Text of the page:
Here's a news item from the Associated Press: BOISE, Idaho (AP) — Republican officials from Boise want Rep. Mark Patterson to resign, saying they have "no confidence" in his ability to serve his district or the state of Idaho after disclosure of his guilty plea in a 1974 rape case. District 15 precinct committee members Tuesday voted unanimously to urge Patterson to quit at the conclusion of a three-hour meeting, most of which was behind closed doors at a Boise retirement home. Two policemen from Boise were posted outside after some members of the committee expressed concerns for their safety. There were no incidents, and Patterson didn't attend the meeting, despite an invitation. In a telephone interview Tuesday before the vote, Patterson said he "knew it was going to be a circus" so he opted not to accept the panel's invitation for him to come and explain his actions. He didn't respond to a request for comment after the no-confidence vote. The committee's vote is only a request; it can't remove him.
Click below for a full report from AP reporter John Miller.
GOP panel wants Patterson to quit amid rape furor
By JOHN MILLER, Associated Press
BOISE, Idaho (AP) — Republican officials from Boise voted Tuesday to urge Rep. Mark Patterson to resign, saying they have "no confidence" in his ability to serve his district or Idaho after disclosure of his guilty plea in a 1974 rape case.
Precinct committee members from District 15, which Patterson represents, voted unanimously to ask him to quit at the conclusion of a three-hour meeting, most of which was held behind closed doors at a Boise retirement home.
"In the current climate, this committee has no confidence in Rep. Patterson's ability to represent the people of District 15 and the state of Idaho in the Idaho House of Representatives," according to a statement from the committee. "This committee requests that Rep. Patterson tender his resignation."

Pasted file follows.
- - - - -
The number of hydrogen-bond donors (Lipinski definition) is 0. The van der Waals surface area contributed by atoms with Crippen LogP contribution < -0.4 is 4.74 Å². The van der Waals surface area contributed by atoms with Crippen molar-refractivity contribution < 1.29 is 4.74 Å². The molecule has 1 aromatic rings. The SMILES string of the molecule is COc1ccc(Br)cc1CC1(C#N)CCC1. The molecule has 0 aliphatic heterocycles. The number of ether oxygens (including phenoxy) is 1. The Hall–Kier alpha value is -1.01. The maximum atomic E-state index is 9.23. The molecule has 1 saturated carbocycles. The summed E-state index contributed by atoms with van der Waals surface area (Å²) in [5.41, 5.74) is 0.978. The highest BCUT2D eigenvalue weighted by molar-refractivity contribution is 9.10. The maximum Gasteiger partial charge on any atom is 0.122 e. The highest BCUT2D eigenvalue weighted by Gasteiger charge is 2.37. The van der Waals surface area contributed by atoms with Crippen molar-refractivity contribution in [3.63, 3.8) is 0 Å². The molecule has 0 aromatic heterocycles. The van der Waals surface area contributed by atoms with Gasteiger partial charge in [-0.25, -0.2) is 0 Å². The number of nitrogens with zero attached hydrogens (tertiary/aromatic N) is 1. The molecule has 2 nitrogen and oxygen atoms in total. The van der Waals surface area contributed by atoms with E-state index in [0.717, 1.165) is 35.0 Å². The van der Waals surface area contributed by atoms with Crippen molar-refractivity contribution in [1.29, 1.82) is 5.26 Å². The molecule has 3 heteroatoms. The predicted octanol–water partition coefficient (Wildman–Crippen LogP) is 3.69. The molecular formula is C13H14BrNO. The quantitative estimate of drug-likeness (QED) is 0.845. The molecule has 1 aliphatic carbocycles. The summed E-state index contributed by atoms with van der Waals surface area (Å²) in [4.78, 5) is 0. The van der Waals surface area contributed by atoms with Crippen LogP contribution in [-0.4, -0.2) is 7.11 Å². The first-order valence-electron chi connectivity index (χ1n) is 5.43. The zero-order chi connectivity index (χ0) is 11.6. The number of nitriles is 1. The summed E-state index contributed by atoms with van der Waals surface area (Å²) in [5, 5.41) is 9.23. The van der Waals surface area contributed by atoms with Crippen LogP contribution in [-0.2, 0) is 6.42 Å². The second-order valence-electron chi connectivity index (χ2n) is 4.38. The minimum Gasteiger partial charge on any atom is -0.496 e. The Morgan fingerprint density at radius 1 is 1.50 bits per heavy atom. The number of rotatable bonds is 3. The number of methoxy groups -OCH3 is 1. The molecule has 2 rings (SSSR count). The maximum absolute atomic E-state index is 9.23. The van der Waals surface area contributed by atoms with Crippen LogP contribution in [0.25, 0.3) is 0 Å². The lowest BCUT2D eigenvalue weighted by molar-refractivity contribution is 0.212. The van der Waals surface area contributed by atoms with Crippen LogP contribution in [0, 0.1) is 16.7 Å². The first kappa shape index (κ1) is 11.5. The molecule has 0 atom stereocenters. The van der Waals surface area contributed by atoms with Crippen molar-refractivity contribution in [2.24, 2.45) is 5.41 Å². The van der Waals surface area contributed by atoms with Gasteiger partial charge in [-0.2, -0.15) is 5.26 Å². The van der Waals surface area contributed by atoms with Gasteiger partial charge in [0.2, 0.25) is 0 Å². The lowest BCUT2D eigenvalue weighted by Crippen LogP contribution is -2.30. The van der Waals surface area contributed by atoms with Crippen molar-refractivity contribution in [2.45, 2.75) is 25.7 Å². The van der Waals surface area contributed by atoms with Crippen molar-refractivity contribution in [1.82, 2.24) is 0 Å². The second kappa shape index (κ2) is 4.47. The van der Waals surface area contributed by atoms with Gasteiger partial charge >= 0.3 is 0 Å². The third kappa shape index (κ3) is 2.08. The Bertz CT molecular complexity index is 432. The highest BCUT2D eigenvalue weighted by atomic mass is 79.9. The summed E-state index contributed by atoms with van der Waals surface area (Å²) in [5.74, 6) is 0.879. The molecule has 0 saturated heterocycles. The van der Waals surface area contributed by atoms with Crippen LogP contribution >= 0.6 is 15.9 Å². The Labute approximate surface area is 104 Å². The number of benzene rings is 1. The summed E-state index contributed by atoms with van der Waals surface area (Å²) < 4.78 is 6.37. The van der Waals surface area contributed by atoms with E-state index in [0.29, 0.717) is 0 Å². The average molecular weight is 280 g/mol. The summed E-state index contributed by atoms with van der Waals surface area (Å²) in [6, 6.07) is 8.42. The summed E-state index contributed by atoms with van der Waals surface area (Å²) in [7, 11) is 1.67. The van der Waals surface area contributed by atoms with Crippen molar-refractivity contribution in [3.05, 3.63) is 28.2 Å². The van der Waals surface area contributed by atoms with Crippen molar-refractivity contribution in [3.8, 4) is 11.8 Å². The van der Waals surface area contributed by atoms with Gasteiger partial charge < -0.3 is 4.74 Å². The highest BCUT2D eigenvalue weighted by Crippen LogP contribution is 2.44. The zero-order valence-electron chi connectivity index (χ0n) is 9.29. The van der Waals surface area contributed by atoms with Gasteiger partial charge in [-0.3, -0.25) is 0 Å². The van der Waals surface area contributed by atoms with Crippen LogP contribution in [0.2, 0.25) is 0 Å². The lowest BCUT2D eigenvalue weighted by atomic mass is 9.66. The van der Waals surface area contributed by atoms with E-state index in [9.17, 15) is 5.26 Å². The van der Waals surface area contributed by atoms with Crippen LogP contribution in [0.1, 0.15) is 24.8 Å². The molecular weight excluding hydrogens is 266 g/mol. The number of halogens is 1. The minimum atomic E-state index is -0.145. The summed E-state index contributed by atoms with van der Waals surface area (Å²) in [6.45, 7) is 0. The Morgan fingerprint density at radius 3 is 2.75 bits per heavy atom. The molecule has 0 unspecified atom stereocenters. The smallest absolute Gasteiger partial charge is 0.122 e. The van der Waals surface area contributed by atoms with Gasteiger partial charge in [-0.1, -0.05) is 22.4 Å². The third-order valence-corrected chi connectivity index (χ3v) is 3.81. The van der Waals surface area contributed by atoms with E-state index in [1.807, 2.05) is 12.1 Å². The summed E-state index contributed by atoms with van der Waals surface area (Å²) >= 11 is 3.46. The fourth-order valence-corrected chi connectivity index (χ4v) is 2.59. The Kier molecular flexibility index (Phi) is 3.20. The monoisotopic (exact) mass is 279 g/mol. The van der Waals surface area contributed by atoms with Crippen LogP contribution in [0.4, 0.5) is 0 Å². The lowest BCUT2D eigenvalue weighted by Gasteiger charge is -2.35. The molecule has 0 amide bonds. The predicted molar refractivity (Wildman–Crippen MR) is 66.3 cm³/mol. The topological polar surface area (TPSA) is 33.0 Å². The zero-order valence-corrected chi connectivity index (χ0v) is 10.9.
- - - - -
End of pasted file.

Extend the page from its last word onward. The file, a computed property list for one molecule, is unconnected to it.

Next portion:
Two policemen from Boise were posted outside after some on the 15-member committee expressed concerns for their safety.
There were no incidents, and Patterson didn't attend the meeting, despite an invitation.
In a telephone interview Tuesday before the vote, Patterson said he opted not come and explain his actions in the criminal case 39 years ago because he expected the police presence as well as television cameras from local Boise media, something he wanted to avoid.
"I knew it was going to be a circus," Patterson told The Associated Press
He didn't respond to a request for comment after the no-confidence vote.
The committee's vote represents only a request.
By law, it can't remove him, with such a move possible with a recall vote within District 15 or formal action taken against him by his colleagues in the House of Representatives.
Patterson was 21 in 1974 when he was charged with rape in Tampa. A 46-year-old woman told police that Patterson forced her to have sex twice and threatened to have his Doberman pinscher attack her if she refused, according to police reports.
Patterson served time in jail before agreeing that July to plead guilty to the lesser charge of assault with intent to commit rape and received a withheld judgment and five years' probation.
The case emerged publicly when Ada County Sheriff Gary Raney revoked Patterson's concealed weapons permit in late October, on grounds he hadn't disclosed the matter when he applied for the permit in 2007 and when he renewed it in 2012.
Patterson contends he didn't commit the rape, saying he pleaded guilty in the case because he was frightened and was told it would be expunged from his record.
Additionally, he contends Raney revoked the concealed weapons permit as an act of retaliation against him for, among other things, sponsoring legislation during the 2013 session that would have punished Idaho law enforcement officials for helping the federal government confiscate any newly banned weapons.
Raney was opposed to that bill, which failed in the Senate.
Sen. Fred Martin, another Republican who like Patterson represents District 15, has spearheaded the push to seek his GOP colleague's resignation.
In the days leading up to Tuesday's meeting, Martin has said Patterson has been "very abusive in his demeanor and his language" as even his own party members raise concerns about his fitness to continue serving.
Following the vote, Martin said he would encourage people who have expressed concern to him about Patterson's behavior to report it to the House Ethics Committee, a move that could begin a formal inquiry.
This week, Patterson told the AP he's not sure if he'll resign or participate in the 2014 Legislature beginning in January.
He isn't planning to run for re-election in 2014.
As long as Patterson remains in office, he can carry a concealed weapon, based on an exemption granted to Idaho elected officials.
Copyright 2013 The Associated Press